3 drownings in two weeks: Experts in UAE remind residents to follow safety rules

Dhanusha Gokulan (Principal Correspondent)/Dubai
dhanusha@khaleejtimes.com Filed on June 7, 2021

At least three UAE residents, including two teens and a mum, have drowned off beaches over the past two weeks.

Residents have been urged to be extra cautious when venturing out into the open waters, following a spate of drownings in different parts of the country. At least three UAE residents, including two teens and a mum, have drowned off beaches over the past two weeks.

As the police remind parents to keep an eye on their children during beach outings, experts lamented how residents often fail to follow basic safety protocols whenever they are in open waters.

“People need to at least check weather conditions and high tide warnings before venturing into open waters. At least ensure that there is a lifeguard on the beach before swimming,” said Nader Malik, a freelance swimming coach.

While two Emirati teenagers drowned off the Dibba Al Fujairah beach and in Ras Al Khaimah on June 6 and May 27, respectively, a 32-year-old Indian woman died in Umm Al Quwaing after her family went for a swim on May 28.

Providing details about the Dibba incident, the Fujairah Police said two teens — aged 18 and 16 — had gone swimming when they went missing. “After a search operation, one of them was found dead, while the other was rescued,” reported the police.

In Ras Al Khaimah, a 17-year-old Emirati drowned after he was swept away by high turbulent waves on Al Rams beach, located around 12km north of Ras Al Khaimah, while swimming with his friends and relatives at night on May 27.

The Indian woman was with her husband, son and daughter when she drowned during a trip to Al Beit Al Mutwahid Beach in Umm Al Quwain on May 28. “Her four-year-old daughter nearly drowned, but she was rescued by beachgoers, who immediately responded to the family’s call for help,” stated police sources.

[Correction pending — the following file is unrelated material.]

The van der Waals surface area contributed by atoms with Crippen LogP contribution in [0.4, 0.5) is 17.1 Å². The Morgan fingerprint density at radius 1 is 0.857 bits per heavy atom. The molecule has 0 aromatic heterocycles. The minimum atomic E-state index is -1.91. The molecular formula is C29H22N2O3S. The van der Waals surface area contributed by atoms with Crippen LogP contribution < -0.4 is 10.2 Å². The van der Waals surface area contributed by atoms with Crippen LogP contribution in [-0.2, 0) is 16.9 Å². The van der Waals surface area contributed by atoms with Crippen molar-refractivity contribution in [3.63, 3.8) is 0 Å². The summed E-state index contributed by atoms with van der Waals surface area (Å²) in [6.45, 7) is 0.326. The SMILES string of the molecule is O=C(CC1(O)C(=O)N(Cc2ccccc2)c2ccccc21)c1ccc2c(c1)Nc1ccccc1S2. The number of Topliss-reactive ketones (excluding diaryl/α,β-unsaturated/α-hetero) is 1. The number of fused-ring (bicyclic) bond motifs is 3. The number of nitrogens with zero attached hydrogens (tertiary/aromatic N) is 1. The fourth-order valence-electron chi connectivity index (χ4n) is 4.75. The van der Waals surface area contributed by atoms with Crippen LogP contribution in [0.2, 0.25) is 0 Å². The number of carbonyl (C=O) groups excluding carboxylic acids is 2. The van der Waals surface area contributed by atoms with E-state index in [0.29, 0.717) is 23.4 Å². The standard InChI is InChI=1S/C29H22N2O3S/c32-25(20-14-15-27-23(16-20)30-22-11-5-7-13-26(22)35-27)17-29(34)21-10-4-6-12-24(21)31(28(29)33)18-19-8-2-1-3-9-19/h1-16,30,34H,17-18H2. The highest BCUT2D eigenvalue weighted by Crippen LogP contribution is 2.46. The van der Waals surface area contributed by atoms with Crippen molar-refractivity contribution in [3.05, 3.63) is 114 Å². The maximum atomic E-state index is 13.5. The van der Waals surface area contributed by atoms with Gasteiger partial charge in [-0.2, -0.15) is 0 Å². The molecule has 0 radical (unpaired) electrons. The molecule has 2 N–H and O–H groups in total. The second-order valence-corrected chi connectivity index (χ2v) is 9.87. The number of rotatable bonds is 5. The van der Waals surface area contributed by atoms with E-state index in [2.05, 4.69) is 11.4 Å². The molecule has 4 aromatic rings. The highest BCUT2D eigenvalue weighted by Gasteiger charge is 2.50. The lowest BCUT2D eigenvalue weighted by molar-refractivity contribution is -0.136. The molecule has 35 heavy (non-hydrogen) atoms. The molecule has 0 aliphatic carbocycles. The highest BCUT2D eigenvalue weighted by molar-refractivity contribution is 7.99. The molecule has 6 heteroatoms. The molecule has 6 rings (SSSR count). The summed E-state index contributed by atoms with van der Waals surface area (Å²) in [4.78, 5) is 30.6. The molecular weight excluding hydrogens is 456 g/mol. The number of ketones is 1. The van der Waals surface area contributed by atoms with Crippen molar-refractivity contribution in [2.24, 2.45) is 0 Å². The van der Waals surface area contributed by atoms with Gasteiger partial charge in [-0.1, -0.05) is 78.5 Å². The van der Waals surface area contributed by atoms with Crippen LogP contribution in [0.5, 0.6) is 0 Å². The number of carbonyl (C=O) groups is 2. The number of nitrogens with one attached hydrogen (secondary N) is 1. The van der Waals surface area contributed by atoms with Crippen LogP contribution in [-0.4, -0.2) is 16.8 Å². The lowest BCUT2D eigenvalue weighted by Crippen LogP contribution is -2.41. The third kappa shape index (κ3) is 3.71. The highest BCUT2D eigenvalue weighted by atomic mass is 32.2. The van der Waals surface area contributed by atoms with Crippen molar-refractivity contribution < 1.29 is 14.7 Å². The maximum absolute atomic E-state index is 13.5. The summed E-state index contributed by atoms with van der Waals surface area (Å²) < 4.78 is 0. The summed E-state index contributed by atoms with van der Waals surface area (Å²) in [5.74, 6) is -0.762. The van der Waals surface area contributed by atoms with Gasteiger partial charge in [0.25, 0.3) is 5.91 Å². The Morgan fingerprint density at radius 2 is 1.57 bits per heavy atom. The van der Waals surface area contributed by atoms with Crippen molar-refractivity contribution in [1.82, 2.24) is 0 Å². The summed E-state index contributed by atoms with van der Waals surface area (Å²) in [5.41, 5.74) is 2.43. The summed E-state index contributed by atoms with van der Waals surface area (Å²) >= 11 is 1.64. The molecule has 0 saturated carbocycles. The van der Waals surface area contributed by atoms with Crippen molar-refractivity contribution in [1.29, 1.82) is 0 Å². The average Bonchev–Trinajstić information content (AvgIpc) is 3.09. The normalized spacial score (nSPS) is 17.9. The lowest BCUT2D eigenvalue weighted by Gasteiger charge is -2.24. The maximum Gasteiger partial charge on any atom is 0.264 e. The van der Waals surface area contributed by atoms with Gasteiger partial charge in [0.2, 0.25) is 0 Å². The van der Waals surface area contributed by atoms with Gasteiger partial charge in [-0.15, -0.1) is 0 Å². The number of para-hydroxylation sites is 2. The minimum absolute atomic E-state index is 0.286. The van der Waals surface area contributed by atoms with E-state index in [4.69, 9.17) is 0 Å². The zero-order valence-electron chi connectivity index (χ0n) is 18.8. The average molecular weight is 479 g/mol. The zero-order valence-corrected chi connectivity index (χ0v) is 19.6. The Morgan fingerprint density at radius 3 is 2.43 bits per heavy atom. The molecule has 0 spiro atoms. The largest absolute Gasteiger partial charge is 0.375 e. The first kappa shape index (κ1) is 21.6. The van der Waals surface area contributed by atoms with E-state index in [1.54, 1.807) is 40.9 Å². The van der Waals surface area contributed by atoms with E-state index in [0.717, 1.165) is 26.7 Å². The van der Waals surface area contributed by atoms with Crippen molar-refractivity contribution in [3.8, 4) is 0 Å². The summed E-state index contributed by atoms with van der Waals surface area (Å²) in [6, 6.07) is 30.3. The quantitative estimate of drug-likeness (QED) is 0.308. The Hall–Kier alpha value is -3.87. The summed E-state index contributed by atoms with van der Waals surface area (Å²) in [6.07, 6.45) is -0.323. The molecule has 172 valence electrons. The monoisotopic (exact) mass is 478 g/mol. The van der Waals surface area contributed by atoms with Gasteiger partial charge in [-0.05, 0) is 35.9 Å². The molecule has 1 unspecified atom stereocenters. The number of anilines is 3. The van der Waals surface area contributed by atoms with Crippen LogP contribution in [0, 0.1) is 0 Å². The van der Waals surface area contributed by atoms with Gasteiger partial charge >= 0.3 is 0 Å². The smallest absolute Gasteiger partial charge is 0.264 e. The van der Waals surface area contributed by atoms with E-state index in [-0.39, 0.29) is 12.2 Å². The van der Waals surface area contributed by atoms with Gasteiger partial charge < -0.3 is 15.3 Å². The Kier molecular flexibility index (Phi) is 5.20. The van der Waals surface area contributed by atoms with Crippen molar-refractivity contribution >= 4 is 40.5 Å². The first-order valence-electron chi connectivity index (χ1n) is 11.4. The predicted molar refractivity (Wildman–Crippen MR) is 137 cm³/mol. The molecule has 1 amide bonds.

The Abu Dhabi Police on Monday said that lack of supervision was the leading cause of drowning accidents, particularly among children.

The police warned parents and families against leaving children unsupervised in pools. Negligence, swimming pools without rails, and lack of swimming skills are among the top factors that lead to accidents and tragedies, they added.

Lifeguards and swimming coaches who train children and adults in pools and open waters have said there are certain safetly protocols everyone must keep in mind.

Pedro Torririt, a swimming coach at High Performance Swimming Club, said: “If you’re going to swim in an open beach, check the flag on the station. If it is red, it could mean that the life guard is off-duty or it’s high tide. Swim confidently when it is green.”

He added: “If there is a red flag, try not to swim beyond the boundaries or the buoyancy markers placed on the beach. Strong swimmers can venture out a little beyond this point, but, amateur swimmers must stay close to the beach. Also, stay at a place where the water reaches your chest. If the water is over the chest, you have to move back.”

Torririt said waves are unpredictable and dangerous and going beyond a certain limit may have dangerous consequences. “High waves can smack a swimmer and you could be pulled into the deeper seas because the current under the water is so strong.”

He strongly advised swimmers to stay close to the shallow waters and carry floaters for safety. “As much as possible, stay in the line of sight of the life guard. He or she should be able to see you and you should be able to see them.”

He added that night-time swimming is highly discouraged. “You could relax on the beach and wet your feet, but heading into the open waters is very risky.”


> If a red flag is up on the beach, do not swim beyond the boundaries and stay close to the shore

> Stay at a place where the water reaches your chest

> Stay in the life guard’s line of sight

> Avoid night swimming

> Never leave kids unsupervised

> Equip kids with life jackets or flotation devices



Dhanusha Gokulan

Originally from India, Dhanusha Gokulan has been working as a journalist for 10 years. She has a keen interest in writing about issues that plague the common person and will never turn down a human interest story. She completed her Bachelor in Arts in Journalism, Economics and English Literature from Mangalore University in 2008. In her spare time, she dabbles with some singing/songwriting, loves travelling and Audible is her favourite mobile application. Tweet at her @wordjunkie88

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